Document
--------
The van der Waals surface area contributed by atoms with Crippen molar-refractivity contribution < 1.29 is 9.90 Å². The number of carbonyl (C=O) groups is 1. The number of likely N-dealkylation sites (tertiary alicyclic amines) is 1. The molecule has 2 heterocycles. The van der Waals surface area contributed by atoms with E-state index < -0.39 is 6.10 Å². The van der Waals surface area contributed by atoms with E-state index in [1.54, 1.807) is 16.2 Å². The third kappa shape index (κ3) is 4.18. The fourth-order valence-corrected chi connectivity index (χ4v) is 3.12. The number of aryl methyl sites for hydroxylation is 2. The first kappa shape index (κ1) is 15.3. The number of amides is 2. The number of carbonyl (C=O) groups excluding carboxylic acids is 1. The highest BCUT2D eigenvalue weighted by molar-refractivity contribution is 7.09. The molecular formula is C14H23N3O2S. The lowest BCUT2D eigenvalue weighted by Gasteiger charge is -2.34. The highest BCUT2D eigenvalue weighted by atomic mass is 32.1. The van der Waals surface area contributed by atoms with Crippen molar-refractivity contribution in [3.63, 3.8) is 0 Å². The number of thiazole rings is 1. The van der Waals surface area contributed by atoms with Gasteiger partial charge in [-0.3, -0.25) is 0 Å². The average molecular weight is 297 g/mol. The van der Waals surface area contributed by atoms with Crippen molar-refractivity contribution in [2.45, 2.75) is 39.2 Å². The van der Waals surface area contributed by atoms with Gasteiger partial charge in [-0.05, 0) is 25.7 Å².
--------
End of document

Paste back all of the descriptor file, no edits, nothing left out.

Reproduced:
The van der Waals surface area contributed by atoms with Crippen molar-refractivity contribution < 1.29 is 9.90 Å². The number of carbonyl (C=O) groups is 1. The number of likely N-dealkylation sites (tertiary alicyclic amines) is 1. The molecule has 2 heterocycles. The van der Waals surface area contributed by atoms with E-state index < -0.39 is 6.10 Å². The van der Waals surface area contributed by atoms with E-state index in [1.54, 1.807) is 16.2 Å². The third kappa shape index (κ3) is 4.18. The fourth-order valence-corrected chi connectivity index (χ4v) is 3.12. The number of aryl methyl sites for hydroxylation is 2. The first kappa shape index (κ1) is 15.3. The number of amides is 2. The number of carbonyl (C=O) groups excluding carboxylic acids is 1. The highest BCUT2D eigenvalue weighted by molar-refractivity contribution is 7.09. The molecular formula is C14H23N3O2S. The lowest BCUT2D eigenvalue weighted by Gasteiger charge is -2.34. The highest BCUT2D eigenvalue weighted by atomic mass is 32.1. The van der Waals surface area contributed by atoms with Crippen molar-refractivity contribution in [3.63, 3.8) is 0 Å². The number of thiazole rings is 1. The van der Waals surface area contributed by atoms with Gasteiger partial charge in [-0.3, -0.25) is 0 Å². The average molecular weight is 297 g/mol. The van der Waals surface area contributed by atoms with Crippen molar-refractivity contribution in [2.45, 2.75) is 39.2 Å². The van der Waals surface area contributed by atoms with Gasteiger partial charge in [-0.05, 0) is 25.7 Å².